Save the Sea Turtles | Ben's Beach Blog

Mediterranean Sea Turtles (A Good News COVID Story!)

Like the Team here at Ben’s Beach, sea turtles are committed beach lovers. Not only do female turtles return to the same beach each time they are ready to nest, they often return to the same spot on the same beach!

Sea turtles spend their lives migrating between foraging and nesting locations often travelling many thousands of miles. In February 2020, a turtle named Yoshi was tracked travelling between Australia and the waters off the coast of Angola in West Africa – a distance of 22,000 miles!

Both male and female sea turtles migrate back to nesting areas every 2-3 years and usually to the same place they were born. It is not known how turtles are able to navigate the oceans so efficiently but it is thought they use a combination of ocean currents, water chemistry and the earth’s magnetic field.

The Mediterranean Sea is host to three of the planet’s seven turtle species – the green, the leatherback and the loggerhead. The loggerhead gets its name from its large head and strong jaws which enable it to break open hard bivalve and crustacean shells (interestingly loggerheads and leatherbacks are omnivores eating both animals and plants whereas green turtles are pure vegetarian preferring seagrass and algae).

Zakynthos, Greece

Zakynthos (or Zante) is a Greek Island that is home to some of the most important nesting sites for loggerhead turtles in the Mediterranean (Mediterranean loggerheads only nest in Greece). Laganas Bay in the south of the island is home to the Med’s first national park of the protection of sea turtles which was established in 1999. In recent years the relative abundance of turtles in this area has been exploited by local tourist operators who run boats out into the bay and stray too close to the returning turtles. Turtle conservations groups such as Archelon have warned that turtles have become stressed from over-zealous turtle spotter boats with females being too exhausted to lay their eggs a safe distance away from the water’s edge.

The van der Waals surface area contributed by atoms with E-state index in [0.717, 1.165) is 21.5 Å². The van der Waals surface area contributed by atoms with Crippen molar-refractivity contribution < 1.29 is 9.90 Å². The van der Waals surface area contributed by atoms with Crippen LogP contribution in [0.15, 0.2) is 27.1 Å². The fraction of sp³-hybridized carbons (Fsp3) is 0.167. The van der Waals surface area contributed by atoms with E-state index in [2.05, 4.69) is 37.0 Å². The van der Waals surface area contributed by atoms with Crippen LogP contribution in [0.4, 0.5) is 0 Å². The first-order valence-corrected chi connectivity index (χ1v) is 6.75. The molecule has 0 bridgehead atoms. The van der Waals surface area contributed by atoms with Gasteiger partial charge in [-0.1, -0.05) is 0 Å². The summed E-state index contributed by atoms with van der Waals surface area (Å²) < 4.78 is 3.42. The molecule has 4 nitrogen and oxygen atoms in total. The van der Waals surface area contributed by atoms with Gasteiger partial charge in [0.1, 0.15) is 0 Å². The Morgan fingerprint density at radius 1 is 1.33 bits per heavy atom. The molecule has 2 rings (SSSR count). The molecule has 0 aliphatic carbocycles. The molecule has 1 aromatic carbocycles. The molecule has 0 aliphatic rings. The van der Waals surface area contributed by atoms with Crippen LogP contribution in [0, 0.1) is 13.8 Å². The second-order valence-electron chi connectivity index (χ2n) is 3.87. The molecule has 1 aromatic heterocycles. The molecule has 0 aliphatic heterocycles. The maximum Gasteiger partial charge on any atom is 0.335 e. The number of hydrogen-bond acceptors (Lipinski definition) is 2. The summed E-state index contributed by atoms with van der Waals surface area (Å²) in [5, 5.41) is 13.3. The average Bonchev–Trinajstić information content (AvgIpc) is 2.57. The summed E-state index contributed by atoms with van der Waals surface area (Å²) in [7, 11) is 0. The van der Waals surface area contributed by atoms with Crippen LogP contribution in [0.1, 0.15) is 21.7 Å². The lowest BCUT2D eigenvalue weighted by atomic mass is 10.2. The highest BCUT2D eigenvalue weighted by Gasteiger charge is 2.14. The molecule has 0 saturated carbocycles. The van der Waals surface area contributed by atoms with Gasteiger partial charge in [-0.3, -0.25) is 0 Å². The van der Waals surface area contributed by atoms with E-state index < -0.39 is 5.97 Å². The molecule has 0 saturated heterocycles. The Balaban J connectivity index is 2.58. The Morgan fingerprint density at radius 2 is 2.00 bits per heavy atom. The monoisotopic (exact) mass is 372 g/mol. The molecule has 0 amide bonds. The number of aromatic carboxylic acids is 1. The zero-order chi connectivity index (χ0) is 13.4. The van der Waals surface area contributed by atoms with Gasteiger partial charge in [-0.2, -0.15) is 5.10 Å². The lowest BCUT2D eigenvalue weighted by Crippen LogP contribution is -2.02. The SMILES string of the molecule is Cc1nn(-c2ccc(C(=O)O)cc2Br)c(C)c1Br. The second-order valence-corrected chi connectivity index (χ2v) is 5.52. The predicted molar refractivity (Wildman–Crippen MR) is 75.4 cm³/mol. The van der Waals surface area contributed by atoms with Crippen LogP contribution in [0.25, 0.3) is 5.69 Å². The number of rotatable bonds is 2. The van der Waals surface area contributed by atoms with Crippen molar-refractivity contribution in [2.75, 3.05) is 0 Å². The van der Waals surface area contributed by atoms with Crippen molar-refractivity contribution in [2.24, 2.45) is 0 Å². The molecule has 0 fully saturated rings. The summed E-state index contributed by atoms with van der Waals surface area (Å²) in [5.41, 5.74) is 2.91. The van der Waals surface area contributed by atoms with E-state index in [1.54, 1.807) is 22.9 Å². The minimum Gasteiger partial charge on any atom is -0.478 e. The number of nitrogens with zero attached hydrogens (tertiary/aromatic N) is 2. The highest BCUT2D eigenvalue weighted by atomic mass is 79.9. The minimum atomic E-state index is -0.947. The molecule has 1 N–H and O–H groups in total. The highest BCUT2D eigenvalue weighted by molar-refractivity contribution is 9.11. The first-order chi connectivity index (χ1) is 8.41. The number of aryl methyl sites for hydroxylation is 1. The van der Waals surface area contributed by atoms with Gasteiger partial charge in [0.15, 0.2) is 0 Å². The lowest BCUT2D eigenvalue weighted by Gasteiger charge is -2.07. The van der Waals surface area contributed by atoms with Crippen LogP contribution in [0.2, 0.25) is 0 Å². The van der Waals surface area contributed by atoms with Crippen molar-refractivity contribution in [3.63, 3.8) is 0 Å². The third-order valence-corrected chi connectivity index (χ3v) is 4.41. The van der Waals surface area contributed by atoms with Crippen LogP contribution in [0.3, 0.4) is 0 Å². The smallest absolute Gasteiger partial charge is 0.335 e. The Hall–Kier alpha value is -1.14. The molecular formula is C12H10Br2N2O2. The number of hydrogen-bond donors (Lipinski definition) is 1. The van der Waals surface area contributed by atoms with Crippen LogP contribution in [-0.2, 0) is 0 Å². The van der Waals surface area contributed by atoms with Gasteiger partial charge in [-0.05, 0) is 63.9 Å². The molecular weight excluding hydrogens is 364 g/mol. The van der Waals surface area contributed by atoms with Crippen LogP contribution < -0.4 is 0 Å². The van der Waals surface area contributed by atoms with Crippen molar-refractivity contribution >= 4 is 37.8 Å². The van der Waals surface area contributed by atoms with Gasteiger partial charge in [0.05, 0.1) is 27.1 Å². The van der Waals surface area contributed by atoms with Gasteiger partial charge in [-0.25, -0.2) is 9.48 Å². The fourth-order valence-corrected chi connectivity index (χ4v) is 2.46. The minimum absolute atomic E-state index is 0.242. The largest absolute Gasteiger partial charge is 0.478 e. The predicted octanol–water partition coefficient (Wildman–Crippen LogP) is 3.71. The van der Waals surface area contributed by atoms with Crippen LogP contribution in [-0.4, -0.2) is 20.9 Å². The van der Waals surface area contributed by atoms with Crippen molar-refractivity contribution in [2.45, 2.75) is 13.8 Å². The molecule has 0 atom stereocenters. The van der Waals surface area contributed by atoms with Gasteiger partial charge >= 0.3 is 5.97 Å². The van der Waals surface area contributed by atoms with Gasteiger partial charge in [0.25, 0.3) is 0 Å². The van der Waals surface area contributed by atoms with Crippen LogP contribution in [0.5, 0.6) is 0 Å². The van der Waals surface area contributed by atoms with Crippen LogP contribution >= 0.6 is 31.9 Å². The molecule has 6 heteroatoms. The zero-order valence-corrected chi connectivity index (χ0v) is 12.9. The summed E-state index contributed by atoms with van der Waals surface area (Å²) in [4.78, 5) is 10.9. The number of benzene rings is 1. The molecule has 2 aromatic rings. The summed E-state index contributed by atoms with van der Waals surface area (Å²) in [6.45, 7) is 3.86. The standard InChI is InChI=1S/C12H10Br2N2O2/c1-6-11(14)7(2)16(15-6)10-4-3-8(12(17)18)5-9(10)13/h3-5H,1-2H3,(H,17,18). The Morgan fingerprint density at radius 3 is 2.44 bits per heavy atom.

However, the good news is that the massive drop in the number of tourists to the area in 2020 has resulted in a significant improvement in the mating and nesting environment. Turtles returned to the area in May of this year to find relative calm and through the summer the absence of activity, including beach furniture and flashing lights and music near the beaches at night, has notably improved nesting activity. The improvements are so dramatic that the WWF in cooperation with the Zakynthos National Marine Park management agency, has bolstered its programme for the protection of turtles in this area.

The long term impact of these improved conditions are still to be seen but this can only be good news for our favourite ocean wanderer!

 

 

 

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